The Japanese stock market is modestly lower on Tuesday, tracking the mixed lead overnight from Wall Street and as the yen strengthened after Japanese Prime Minister Shinzo Abe came under renewed scrutiny in a suspected cronyism scandal.
Abe, now in his sixth year in office, has denied that he or his wife did favors for the school operator, Moritomo Gakuen, and has said he would resign if evidence was found that they had.
The Moritomo Gakuen scandal, which first surfaced in February a year ago and pushed down Abe's support ratings, has drawn fresh attention since a major Japanese daily reported on March 2 that the ministry documents had been doctored to remove descriptions stating the discounted land sale price was "exceptional".
Suspicion of a cover-up could slash Abe's ratings and dash his hopes for a third term as leader of his Liberal Democratic Party (LDP).
Until now... because as the Japanese press reported over the weekend, the Moritomo scandal involving PM Abe's connections with the operators of the right-leaning school implicated in fraud are again roiling markets in Japan.
The changes include the removal of a reference to a visit to the school by Abe's wife and to ties that Abe and Finance Minister Taro Aso had to a conservative lobby group, Nippon Kaigi - both well-known facts.More news: Arsenal's Win Over Watford Is Important, Says Arsene Wenger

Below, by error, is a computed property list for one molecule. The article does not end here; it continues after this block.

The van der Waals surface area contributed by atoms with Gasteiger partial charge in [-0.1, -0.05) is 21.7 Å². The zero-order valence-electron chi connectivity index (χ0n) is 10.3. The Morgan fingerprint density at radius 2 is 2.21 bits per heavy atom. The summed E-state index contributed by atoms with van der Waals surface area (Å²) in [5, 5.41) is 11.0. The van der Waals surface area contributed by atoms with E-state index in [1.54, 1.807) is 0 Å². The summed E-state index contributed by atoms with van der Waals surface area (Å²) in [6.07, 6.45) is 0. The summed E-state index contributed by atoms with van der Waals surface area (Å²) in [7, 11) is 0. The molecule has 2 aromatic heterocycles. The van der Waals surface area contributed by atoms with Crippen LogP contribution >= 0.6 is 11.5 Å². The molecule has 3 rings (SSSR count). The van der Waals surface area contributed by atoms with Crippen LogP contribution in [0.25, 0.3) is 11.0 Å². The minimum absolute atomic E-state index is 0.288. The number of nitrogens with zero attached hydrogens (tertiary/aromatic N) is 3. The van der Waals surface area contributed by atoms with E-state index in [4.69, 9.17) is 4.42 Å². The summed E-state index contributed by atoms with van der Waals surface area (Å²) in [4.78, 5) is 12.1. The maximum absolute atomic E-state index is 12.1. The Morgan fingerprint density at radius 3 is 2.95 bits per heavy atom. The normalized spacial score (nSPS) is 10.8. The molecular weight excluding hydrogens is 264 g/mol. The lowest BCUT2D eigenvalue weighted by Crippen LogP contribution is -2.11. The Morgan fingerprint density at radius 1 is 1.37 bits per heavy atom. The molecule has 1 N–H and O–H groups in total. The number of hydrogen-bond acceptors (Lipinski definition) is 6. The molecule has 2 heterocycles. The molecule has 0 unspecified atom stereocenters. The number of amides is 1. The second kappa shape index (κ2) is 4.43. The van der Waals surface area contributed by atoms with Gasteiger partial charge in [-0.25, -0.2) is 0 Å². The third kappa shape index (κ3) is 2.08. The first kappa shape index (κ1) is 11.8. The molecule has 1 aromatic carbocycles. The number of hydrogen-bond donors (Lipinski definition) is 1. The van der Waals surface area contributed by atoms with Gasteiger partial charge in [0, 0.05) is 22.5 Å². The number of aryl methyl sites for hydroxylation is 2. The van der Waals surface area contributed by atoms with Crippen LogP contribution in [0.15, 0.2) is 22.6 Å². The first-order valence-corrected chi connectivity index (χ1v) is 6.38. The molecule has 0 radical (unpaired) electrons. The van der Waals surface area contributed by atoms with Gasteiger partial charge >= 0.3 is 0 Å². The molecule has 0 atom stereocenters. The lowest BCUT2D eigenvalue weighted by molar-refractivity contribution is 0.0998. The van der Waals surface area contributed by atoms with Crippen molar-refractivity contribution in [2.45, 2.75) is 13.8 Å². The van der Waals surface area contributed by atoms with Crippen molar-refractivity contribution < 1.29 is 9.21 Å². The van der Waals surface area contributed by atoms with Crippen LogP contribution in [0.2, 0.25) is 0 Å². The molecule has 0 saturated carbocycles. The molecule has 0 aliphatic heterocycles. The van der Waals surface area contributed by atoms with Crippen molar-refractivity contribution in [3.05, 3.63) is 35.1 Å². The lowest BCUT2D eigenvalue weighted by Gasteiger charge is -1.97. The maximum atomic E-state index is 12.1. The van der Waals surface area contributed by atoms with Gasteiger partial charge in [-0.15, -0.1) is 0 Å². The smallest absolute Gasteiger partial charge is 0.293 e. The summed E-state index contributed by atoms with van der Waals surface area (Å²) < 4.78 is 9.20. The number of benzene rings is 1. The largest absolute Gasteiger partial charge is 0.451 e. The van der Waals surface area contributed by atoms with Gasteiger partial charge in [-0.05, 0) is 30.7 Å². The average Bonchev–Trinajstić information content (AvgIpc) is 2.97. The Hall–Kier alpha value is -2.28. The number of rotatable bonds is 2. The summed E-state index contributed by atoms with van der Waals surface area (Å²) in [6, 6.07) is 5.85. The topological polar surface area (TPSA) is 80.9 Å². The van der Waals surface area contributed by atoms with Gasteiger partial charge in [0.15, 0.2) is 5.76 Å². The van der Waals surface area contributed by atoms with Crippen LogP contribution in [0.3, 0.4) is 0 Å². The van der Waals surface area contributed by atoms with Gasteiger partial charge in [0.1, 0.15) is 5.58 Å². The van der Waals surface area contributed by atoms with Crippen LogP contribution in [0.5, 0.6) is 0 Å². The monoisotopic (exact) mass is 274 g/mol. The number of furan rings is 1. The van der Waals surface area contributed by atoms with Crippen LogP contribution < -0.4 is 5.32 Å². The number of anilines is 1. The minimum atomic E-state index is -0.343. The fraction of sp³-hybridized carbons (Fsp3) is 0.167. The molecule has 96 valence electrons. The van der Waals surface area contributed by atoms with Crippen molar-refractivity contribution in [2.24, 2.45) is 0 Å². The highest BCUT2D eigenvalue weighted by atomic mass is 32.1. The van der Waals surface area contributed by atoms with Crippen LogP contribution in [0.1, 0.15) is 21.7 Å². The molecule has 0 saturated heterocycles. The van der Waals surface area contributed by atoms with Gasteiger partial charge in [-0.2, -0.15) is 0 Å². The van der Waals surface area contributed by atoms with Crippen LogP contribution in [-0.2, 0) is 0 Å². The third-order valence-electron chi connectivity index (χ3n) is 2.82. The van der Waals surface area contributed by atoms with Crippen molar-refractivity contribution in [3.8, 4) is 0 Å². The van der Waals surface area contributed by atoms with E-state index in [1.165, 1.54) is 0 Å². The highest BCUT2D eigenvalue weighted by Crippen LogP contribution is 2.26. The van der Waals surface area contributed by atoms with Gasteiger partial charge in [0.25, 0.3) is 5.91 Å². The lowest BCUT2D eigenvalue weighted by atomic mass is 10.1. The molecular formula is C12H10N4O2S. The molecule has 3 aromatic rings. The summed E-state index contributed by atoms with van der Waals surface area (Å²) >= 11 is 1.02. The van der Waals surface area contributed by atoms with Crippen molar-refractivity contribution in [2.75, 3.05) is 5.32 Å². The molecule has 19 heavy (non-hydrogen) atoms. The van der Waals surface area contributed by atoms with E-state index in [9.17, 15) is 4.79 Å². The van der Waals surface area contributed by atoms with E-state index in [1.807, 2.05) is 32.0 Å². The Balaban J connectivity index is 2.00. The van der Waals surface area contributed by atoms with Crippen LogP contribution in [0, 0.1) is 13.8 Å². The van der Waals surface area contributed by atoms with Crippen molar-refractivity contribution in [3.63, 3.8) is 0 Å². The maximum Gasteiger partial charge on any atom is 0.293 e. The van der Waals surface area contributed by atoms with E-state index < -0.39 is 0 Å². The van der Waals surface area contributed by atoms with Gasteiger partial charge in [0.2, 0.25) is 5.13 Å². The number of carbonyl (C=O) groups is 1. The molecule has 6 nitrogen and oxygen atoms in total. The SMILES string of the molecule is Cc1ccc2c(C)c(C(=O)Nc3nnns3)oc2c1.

The doubts have also sparked calls for Aso to quit, but the finance minister said on Friday that he will not step down. "What became clear is that they debased democracy", by lying to parliament, said opposition lawmaker Renho, who uses one name.
"What is important now is to make everything clear", Suga said at a news conference.
The risk now for Aso and Abe, experts said, is that the suspected cover-up does more damage than the land sale itself.
"It is an urgent task to find out the goal (of the alterations) and who authorized them, and tell the public what really happened", Sakakibara said. He said Aso should resign and parliament hold hearings on the matter.
Japan's Prime Minister Shinzo Abe (L) and his wife Akie at Haneda Airport in Tokyo, Japan February 28, 2017.
"At the very least, it seems that Mr Aso's chances of surviving as finance minister are diminishing rapidly", wrote Mr Tobias Harris, vice-president of consultancy Teneo Intelligence, in an e-mail.More news: Turkey will deliver Afrin to its true owners, says Erdoğan
Mr Abe acknowledged the new revelations "could undermine trust in the entire government" and added, "I strongly feel responsibility as the head of administration".
Last week, tax agency chief Nobuhisa Sagawa, who formerly oversaw the Finance Ministry bureau dealing with the land sale, resigned from his current post.
Abe, 63, swept back to power in December 2012 promising to revive the economy and bolster Japan's defense.
His ruling bloc won a two-thirds "super majority" in a October lower house poll, helped by opposition disarray.
A 9-11 March survey by the Yomiuri newspaper showed support for Abe's cabinet has now fallen to 48 percent, down six points from a month earlier.More news: 17 people including ten policemen killed in Takhar, Kabul